Monday, April 2, 2007

Conservative Conservationist?

A liberal friend (yes I do have some) introduced me as a conservative to another liberal. We had some good natured banter back and forth. There was one joke this person said that struck me as odd. He said, "Do you idle your car all day so it's nice an warm when you are ready to head home." I guess he assumed that since I am a conservative I must not care about the environment and I needlessly waste resources.

I grew up in the 70's. The well informed teachers of the day were talking about the world running out of oil. That was 30 years ago. Oh yeah, they were also talking about global cooling too. No oil and global cooling the inconvenient half-truth of the day got our attention. So we were taught to conserve energy. There was also a long draught period in New Jersey when I was younger. We had to conserve water - If its yellow let it mellow. But if it is brown, flush it down.
So I am familiar with conservation. Well I must admit that I flush every time and wash my hands. I also turn out lights that are on when not needed.

Just because Conservative Kids do not believe that global warming is caused by humans does not mean that we give polluters a free pass and waste costly resources.

The same day that I had this conversation, I got this info in an email (author unknown).

A tale of two houses

House 1:

The four-bedroom single-story house is a paragon of environmental planning. The passive-solar house is built of honey-colored native limestone and positioned to absorb winter sunlight, warming the interior walkways and walls of the 4,000-square-foot residence. Geothermal heat pumps circulate water through pipes buried 300 feet deep in the ground. These waters pass through a heat exchange system that keeps the home warm in winter and cool in summer. A 25,000 gallon underground cistern collects rainwater gathered from roof urns; wastewater from sinks, toilets, and showers cascades into underground purifying tanks and is also funneled into the cistern. The water from the cistern is then used to irrigate the landscaping around the four-bedroom home. This house consumes 25% of the energy of an average American home.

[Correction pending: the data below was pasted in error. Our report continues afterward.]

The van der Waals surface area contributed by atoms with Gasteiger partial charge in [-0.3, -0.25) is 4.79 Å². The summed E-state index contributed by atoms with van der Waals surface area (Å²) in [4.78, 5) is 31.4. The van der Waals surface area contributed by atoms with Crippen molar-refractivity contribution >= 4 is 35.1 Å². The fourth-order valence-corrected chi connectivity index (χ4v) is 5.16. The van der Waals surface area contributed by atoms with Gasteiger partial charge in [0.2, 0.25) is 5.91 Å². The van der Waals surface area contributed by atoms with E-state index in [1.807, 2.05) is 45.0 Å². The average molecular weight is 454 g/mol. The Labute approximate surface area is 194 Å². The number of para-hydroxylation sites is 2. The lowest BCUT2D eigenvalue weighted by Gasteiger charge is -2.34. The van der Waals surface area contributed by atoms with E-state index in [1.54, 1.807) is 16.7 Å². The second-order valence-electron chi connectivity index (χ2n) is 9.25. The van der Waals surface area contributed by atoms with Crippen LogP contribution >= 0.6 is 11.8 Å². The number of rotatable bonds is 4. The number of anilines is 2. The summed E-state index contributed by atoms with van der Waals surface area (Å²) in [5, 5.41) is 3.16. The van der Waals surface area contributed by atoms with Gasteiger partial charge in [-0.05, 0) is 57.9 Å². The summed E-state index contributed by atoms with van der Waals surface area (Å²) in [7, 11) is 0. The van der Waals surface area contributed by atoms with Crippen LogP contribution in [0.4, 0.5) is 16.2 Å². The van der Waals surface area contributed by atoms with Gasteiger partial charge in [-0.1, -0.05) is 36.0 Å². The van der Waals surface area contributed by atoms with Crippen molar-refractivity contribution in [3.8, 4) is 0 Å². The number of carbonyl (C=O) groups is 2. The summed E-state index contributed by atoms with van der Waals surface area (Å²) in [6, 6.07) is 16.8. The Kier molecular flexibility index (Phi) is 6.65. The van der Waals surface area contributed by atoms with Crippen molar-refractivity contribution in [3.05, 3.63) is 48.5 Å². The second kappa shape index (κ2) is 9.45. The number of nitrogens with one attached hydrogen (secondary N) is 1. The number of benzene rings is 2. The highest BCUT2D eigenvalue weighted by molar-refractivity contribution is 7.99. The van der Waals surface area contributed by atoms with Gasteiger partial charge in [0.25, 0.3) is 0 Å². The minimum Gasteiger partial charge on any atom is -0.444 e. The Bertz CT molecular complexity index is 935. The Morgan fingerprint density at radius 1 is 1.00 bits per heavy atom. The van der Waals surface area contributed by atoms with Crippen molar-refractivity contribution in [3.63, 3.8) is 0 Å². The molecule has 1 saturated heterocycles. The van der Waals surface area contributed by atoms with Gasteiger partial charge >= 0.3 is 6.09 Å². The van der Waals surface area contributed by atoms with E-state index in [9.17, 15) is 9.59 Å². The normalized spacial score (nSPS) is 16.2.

House 2:

This 20-room, 8-bathroom house consumes more electricity every month than the average American household uses in an entire year. The average household in America consumes 10,656 kilowatt-hours (kWh) per year, according to the Department of Energy. In 2006, this house devoured nearly 221,000 kWh, more than 20 times the national average. Last August alone, the house burned through 22,619 kWh, guzzling more than twice the electricity in one month than an average American family uses in an entire year. As a result of this energy consumption, the average monthly electric bill topped $1,359. Also, natural gas bills for this house and guest house averaged $1,080 per month last year. In total, this house had nearly $30,000 in combined electricity and natural gas bills for 2006.

House 1 belongs to George and Laura Bush, in Crawford, Texas.

House 2 belongs to Al and Tipper Gore, in Nashville, Tennessee.

The email checked out as true on

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